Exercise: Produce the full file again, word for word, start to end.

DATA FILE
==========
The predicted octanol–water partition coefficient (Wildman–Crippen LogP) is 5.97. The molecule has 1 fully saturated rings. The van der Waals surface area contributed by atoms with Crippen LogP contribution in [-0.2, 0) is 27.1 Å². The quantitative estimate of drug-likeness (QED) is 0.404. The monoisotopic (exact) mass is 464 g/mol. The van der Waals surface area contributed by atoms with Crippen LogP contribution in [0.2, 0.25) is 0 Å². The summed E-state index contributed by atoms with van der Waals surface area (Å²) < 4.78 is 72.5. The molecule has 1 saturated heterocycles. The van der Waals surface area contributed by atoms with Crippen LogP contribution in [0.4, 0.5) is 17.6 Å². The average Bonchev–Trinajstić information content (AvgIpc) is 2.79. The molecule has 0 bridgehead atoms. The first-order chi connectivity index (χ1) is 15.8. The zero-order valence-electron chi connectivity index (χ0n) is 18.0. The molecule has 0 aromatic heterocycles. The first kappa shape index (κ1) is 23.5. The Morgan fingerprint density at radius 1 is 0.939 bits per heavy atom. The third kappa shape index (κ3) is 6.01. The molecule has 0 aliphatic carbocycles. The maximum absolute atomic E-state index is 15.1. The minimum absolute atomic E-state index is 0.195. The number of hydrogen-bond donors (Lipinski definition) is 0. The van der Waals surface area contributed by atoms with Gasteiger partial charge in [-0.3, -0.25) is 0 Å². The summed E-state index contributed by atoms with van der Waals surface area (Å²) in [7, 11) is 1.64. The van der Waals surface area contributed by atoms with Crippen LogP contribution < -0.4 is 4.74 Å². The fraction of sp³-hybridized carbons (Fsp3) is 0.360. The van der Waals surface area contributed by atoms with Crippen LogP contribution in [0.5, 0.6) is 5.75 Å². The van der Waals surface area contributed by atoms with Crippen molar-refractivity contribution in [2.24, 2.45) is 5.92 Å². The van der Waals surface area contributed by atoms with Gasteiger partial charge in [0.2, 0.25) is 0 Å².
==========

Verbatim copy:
The predicted octanol–water partition coefficient (Wildman–Crippen LogP) is 5.97. The molecule has 1 fully saturated rings. The van der Waals surface area contributed by atoms with Crippen LogP contribution in [-0.2, 0) is 27.1 Å². The quantitative estimate of drug-likeness (QED) is 0.404. The monoisotopic (exact) mass is 464 g/mol. The van der Waals surface area contributed by atoms with Crippen LogP contribution in [0.2, 0.25) is 0 Å². The summed E-state index contributed by atoms with van der Waals surface area (Å²) < 4.78 is 72.5. The molecule has 1 saturated heterocycles. The van der Waals surface area contributed by atoms with Crippen LogP contribution in [0.4, 0.5) is 17.6 Å². The average Bonchev–Trinajstić information content (AvgIpc) is 2.79. The molecule has 0 bridgehead atoms. The first-order chi connectivity index (χ1) is 15.8. The zero-order valence-electron chi connectivity index (χ0n) is 18.0. The molecule has 0 aromatic heterocycles. The first kappa shape index (κ1) is 23.5. The Morgan fingerprint density at radius 1 is 0.939 bits per heavy atom. The third kappa shape index (κ3) is 6.01. The molecule has 0 aliphatic carbocycles. The maximum absolute atomic E-state index is 15.1. The minimum absolute atomic E-state index is 0.195. The number of hydrogen-bond donors (Lipinski definition) is 0. The van der Waals surface area contributed by atoms with Gasteiger partial charge in [-0.3, -0.25) is 0 Å². The summed E-state index contributed by atoms with van der Waals surface area (Å²) in [7, 11) is 1.64. The van der Waals surface area contributed by atoms with Crippen LogP contribution < -0.4 is 4.74 Å². The fraction of sp³-hybridized carbons (Fsp3) is 0.360. The van der Waals surface area contributed by atoms with Crippen LogP contribution in [0.5, 0.6) is 5.75 Å². The van der Waals surface area contributed by atoms with Crippen molar-refractivity contribution in [2.24, 2.45) is 5.92 Å². The van der Waals surface area contributed by atoms with Gasteiger partial charge in [0.2, 0.25) is 0 Å².